Erdogan sanctions US officials in tit-for-tat row over pastor

Speaking during a meeting of his ruling AK Party in Ankara, Turkish President Recep Tayyip Erdogan on August 4, 2018 that Turkey would impose sanctions on two US officials in retaliation for a similar move by Washington in a row over the detention of an American pastor. (Turkish Presidential Press Service via AFP)
Updated 04 August 2018

Erdogan sanctions US officials in tit-for-tat row over pastor

  • Turkey has been holding pastor Andrew Brunson on terror-related charges for almost two years
  • The Turkish lira, which has plunged in value this year, has already reached the five to the dollar mark for the first time in history over the sanctions

ANKARA:  President Recep Tayyip Erdogan on Saturday said Turkey would impose sanctions on two US officials as retaliation for a similar move by Washington, hitting back in an unprecedented row between the NATO allies.

Turkey’s holding of pastor Andrew Brunson on terror-related charges for almost two years has sparked one of the most intense crises between Washington and Ankara since the Turkish invasion of Cyprus in 1974.

But in his first comments on the dispute since Washington imposed the sanctions on Wednesday, Erdogan also appeared keen to ward off any further escalation by saying that neither side had an interest in a “lose-lose” scenario.

"Today, I will give our friends instructions to freeze the assets in Turkey of the American justice and interior ministers, if they have any (such assets),” Erdogan said in a televised speech.

He did not specify to which members of the US administration he was referring.

The US attorney general is Jeff Sessions and while the US does not have an interior ministry similar to Turkey, the Secretary of the Interior is Ryan Zinke and Secretary of the Department of Homeland Security is Kirstjen Nielsen.

Erdogan’s announcement was a response to Washington’s decision to impose sanctions on Turkish Interior Minister Suleyman Soylu and Justice Minister Abdulhamit Gul over Brunson’s detention.

The sanctions freeze any property or assets on US soil held by the two ministers, and bar US citizens from doing business with them.

Turkish ministers have denied having any assets in the US and it is highly unlikely the American officials would have assets in Turkey. But analysts say the sanctions are still of critical importance.

“Although it is unlikely the sanctions will have much practical effect in either case, it is significant and unprecedented that two NATO allies have sanctioned members of each other’s government,” Amanda Sloat, a former State Department official and now a senior fellow at the Brookings Institution, told AFP.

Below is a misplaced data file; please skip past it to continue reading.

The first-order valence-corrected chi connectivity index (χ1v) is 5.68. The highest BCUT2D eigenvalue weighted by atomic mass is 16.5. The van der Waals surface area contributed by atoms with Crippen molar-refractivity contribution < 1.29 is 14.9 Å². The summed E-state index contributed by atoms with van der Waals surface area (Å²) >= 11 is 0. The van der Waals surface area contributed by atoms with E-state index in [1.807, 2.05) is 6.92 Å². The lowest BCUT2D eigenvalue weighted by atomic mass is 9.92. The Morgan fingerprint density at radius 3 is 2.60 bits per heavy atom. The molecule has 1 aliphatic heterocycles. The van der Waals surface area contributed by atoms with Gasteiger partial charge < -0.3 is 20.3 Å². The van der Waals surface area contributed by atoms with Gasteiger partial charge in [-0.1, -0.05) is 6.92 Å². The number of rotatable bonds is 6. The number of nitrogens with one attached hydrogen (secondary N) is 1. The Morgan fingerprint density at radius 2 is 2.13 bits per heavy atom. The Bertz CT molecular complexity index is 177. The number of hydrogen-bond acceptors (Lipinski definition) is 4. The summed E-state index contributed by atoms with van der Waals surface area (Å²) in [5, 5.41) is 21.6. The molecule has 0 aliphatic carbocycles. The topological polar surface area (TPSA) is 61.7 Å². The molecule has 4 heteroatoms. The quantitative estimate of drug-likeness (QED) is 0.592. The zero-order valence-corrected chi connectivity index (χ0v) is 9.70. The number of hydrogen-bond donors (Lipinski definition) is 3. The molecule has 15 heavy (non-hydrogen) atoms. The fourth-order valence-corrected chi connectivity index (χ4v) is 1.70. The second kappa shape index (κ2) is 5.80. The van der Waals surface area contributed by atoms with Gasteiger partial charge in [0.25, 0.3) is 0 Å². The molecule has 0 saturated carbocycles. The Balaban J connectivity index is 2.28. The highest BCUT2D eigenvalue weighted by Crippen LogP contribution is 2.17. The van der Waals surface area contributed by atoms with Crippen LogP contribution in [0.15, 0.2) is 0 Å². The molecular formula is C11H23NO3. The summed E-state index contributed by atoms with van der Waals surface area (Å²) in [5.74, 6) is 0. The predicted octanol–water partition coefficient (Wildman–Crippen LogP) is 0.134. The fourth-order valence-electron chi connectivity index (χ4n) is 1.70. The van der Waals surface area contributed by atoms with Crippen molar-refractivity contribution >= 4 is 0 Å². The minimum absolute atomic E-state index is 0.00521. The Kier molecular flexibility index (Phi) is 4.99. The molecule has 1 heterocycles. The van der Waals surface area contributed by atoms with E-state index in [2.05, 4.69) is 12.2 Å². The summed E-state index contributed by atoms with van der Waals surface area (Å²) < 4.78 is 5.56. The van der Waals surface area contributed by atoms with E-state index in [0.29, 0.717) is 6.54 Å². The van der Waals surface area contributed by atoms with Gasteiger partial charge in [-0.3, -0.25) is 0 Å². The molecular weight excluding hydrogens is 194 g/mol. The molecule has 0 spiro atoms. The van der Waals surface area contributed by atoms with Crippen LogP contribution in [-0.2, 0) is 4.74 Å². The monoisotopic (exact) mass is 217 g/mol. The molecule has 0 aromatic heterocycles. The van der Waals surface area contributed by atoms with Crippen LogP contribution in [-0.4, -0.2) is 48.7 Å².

The Turkish lira, which has plunged in value this year, has already reached the five to the dollar mark for the first time in history over the sanctions.

“There is a risk of more sanctions to come... which could hit more directly at the heart of Turkish government interests and which have the potential to cause a run on the lira,” Anthony Skinner, director of the Middle East and North Africa at risk management consultants Verisk Maplecroft, told AFP.

He said the “Achilles’ heel” of Turkey’s fragile economy was its exposure to foreign portfolio investments and credit.

And Erdogan appeared to indicate that he did not want the crisis to escalate further to full-scale economic sanctions.

“We don’t want to be a party to lose-lose games. Moving political and judicial disputes into an economic dimension will be harmful to both sides,” Erdogan said.

US Secretary of State Mike Pompeo, who discussed the issue with Turkish counterpart Mevlut Cavusoglu on Friday, said he was “hopeful” of progress in the “days and weeks to come.”

Erdogan said diplomatic channels were working “very intensely” and added he thought “a significant part of the issues of discord can soon be left behind.”

Brunson was moved to house arrest last week following nearly two years in jail on terror-related charges but the change only increased tensions.

President Donald Trump and his Vice President Mike Pence, who shares Brunson’s evangelical Christian faith, have made his release and return back to his family in the US a priority. The US Treasury implemented the sanctions against the Turkish ministers under the 2016 Global Magnitsky Act named after Russian lawyer Sergei Magnitsky, who died in a Moscow jail, and which allows the US to sanction foreign officials implicated in rights abuses.

The dispute is just one of a long list of problems in relations between Ankara and Washington, including Turkey’s ties with Russia and the failure of the US to extradite the alleged mastermind of the 2016 failed coup Fethullah Gulen.

Two Turkish employees of US consulates in Turkey are also currently in jail on terror charges and another is under house arrest.